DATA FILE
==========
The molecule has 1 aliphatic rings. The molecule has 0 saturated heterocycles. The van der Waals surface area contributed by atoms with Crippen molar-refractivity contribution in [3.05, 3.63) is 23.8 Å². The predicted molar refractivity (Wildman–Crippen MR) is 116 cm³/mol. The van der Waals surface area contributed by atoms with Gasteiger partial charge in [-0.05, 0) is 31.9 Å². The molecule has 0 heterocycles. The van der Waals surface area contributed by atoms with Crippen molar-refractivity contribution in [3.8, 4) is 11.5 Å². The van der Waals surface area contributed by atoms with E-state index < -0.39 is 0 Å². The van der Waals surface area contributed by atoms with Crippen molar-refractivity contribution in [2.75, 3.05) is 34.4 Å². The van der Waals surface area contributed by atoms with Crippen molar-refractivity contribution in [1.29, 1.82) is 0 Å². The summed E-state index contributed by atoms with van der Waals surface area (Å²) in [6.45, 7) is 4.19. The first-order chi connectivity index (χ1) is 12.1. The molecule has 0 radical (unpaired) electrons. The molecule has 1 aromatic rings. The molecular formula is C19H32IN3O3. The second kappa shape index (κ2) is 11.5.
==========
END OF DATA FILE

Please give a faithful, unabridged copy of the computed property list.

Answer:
The molecule has 1 aliphatic rings. The molecule has 0 saturated heterocycles. The van der Waals surface area contributed by atoms with Crippen molar-refractivity contribution in [3.05, 3.63) is 23.8 Å². The predicted molar refractivity (Wildman–Crippen MR) is 116 cm³/mol. The van der Waals surface area contributed by atoms with Gasteiger partial charge in [-0.05, 0) is 31.9 Å². The molecule has 0 heterocycles. The van der Waals surface area contributed by atoms with Crippen molar-refractivity contribution in [3.8, 4) is 11.5 Å². The van der Waals surface area contributed by atoms with E-state index < -0.39 is 0 Å². The van der Waals surface area contributed by atoms with Crippen molar-refractivity contribution in [2.75, 3.05) is 34.4 Å². The van der Waals surface area contributed by atoms with Crippen molar-refractivity contribution in [1.29, 1.82) is 0 Å². The summed E-state index contributed by atoms with van der Waals surface area (Å²) in [6.45, 7) is 4.19. The first-order chi connectivity index (χ1) is 12.1. The molecule has 0 radical (unpaired) electrons. The molecule has 1 aromatic rings. The molecular formula is C19H32IN3O3. The second kappa shape index (κ2) is 11.5.